Fatima lives in Sudan. She went into labor at the age of 16, but initially didn't have access to a hospital. By the time she was taken to the hospital, the baby was dead, and Fatima developed an obstetric fistula. Her husband divorced her, leaving Fatima emotionally shattered by the loss of her husband and first born child.

  • Solange


    Solange spent the majority of her teenage years suffering from obstetric fistula.

  • Salome


    Salome's labor began at night. She sought help from her mother-in-law, who immediately called Salome's husband - by cultural norms, the only one who could give permission for Salome to seek help at a hospital. But he had turned his phone off for the night and was unreachable. Her mother-in-law tried all she could throughout the night to help Salome deliver her child. By the time Salome's husband returned the call the next morning to advise that she be taken immediately to the hospital, it was too late. The baby did not survive, and Salome had developed an obstetric fistula.

  • Seline


    Seline lives in a small village in the remote region of West Pokot, Kenya. She did not go to school and married young, as is tradition in this pastoralist community. She went into labor with her fourth child about three years ago, preferring to give birth at home with a traditional birth attendant from her village. Only 18% of women give birth in a health center in this region of Kenya, far below the national average of 44%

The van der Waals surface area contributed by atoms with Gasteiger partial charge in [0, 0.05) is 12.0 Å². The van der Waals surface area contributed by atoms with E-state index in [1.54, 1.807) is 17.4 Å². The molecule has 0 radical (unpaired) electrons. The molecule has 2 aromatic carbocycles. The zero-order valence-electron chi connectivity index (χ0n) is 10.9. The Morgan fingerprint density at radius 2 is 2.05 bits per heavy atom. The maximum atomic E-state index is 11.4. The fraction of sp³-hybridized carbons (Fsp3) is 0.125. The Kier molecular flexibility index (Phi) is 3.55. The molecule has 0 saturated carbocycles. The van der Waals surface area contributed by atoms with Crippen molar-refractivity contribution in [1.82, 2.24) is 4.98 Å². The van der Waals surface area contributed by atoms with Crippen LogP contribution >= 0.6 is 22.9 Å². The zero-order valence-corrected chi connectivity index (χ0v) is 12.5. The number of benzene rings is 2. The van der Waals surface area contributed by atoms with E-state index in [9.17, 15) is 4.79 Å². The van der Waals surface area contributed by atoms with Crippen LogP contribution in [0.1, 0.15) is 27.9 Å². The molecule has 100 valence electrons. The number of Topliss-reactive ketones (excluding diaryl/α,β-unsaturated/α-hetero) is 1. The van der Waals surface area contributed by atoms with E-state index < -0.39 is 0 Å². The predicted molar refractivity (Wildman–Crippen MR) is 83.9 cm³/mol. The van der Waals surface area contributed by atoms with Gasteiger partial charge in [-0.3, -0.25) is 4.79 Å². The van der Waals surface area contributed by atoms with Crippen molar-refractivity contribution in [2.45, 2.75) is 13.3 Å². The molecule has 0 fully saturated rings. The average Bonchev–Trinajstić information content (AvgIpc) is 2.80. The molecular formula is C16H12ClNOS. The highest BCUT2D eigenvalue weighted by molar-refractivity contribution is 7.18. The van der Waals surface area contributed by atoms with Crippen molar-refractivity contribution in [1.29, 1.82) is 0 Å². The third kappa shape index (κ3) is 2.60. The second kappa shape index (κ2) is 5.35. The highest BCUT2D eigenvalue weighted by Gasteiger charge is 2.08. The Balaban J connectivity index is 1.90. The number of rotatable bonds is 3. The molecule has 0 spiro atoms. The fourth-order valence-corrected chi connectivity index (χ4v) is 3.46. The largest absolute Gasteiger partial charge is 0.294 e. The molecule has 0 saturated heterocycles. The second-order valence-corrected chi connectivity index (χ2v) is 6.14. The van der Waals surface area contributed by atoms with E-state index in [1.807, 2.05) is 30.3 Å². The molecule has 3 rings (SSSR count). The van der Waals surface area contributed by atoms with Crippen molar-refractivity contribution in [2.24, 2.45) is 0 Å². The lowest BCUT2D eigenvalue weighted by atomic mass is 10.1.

• Alitash


    Alitash is 56 years old and lives in a small village about 50 kilometers east of Aira, a large town in western Ethiopia. She has given birth three times – her first two children died as teenagers, and the third was stillborn.

  • Marivelo


    In May, 2013, Marivelo went in to labor with her first child. Her labor lasted for four days. The child did not survive, and Marivelo was left incontinent of urine. She had developed an obstetric fistula as a result of the prolonged, unrelieved labor.

  • Nura


    Nura comes from Lai, a region in the south of Chad where she married at age 17. She first became pregnant at 20 and tried to give birth at home, aided only by her family. After 4 days of complicated labor, she was finally taken to the maternity center in Guidari, a nearby village.

  • Celestine


    In obstructed labor with her sixth child, Celestine was rushed to her local health facility, only to be told she couldn’t have emergency surgery until her family made a down payment. Anxious and afraid, she waited for her husband to return with the money needed.

  • Fina


    Sixteen years ago, a childbirth injury turned Fina’s life upside down. But after losing everything—her health, her husband, even her own family—she was determined to take her future into her own hands.